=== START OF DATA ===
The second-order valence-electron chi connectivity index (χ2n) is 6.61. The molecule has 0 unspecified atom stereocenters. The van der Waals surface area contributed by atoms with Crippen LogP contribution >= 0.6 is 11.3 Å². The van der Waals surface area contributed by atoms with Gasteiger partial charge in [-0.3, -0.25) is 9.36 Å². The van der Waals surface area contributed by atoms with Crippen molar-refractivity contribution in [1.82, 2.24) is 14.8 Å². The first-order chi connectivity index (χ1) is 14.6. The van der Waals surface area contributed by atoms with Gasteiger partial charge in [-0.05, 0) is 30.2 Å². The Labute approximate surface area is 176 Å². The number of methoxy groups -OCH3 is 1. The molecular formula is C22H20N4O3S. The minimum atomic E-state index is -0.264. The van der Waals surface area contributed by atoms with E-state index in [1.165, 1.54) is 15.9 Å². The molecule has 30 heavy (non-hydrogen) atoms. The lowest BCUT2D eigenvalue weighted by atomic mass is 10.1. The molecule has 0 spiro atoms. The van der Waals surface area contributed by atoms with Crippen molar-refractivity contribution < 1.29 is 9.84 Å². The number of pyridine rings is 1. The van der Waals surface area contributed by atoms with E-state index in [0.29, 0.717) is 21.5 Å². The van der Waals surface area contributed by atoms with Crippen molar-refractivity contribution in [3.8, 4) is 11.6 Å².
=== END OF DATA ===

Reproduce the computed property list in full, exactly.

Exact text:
The second-order valence-electron chi connectivity index (χ2n) is 6.61. The molecule has 0 unspecified atom stereocenters. The van der Waals surface area contributed by atoms with Crippen LogP contribution >= 0.6 is 11.3 Å². The van der Waals surface area contributed by atoms with Gasteiger partial charge in [-0.3, -0.25) is 9.36 Å². The van der Waals surface area contributed by atoms with Crippen molar-refractivity contribution in [1.82, 2.24) is 14.8 Å². The first-order chi connectivity index (χ1) is 14.6. The van der Waals surface area contributed by atoms with Gasteiger partial charge in [-0.05, 0) is 30.2 Å². The Labute approximate surface area is 176 Å². The number of methoxy groups -OCH3 is 1. The molecular formula is C22H20N4O3S. The minimum atomic E-state index is -0.264. The van der Waals surface area contributed by atoms with E-state index in [1.165, 1.54) is 15.9 Å². The molecule has 30 heavy (non-hydrogen) atoms. The lowest BCUT2D eigenvalue weighted by atomic mass is 10.1. The molecule has 0 spiro atoms. The van der Waals surface area contributed by atoms with Crippen molar-refractivity contribution < 1.29 is 9.84 Å². The number of pyridine rings is 1. The van der Waals surface area contributed by atoms with E-state index in [0.29, 0.717) is 21.5 Å². The van der Waals surface area contributed by atoms with Crippen molar-refractivity contribution in [3.8, 4) is 11.6 Å².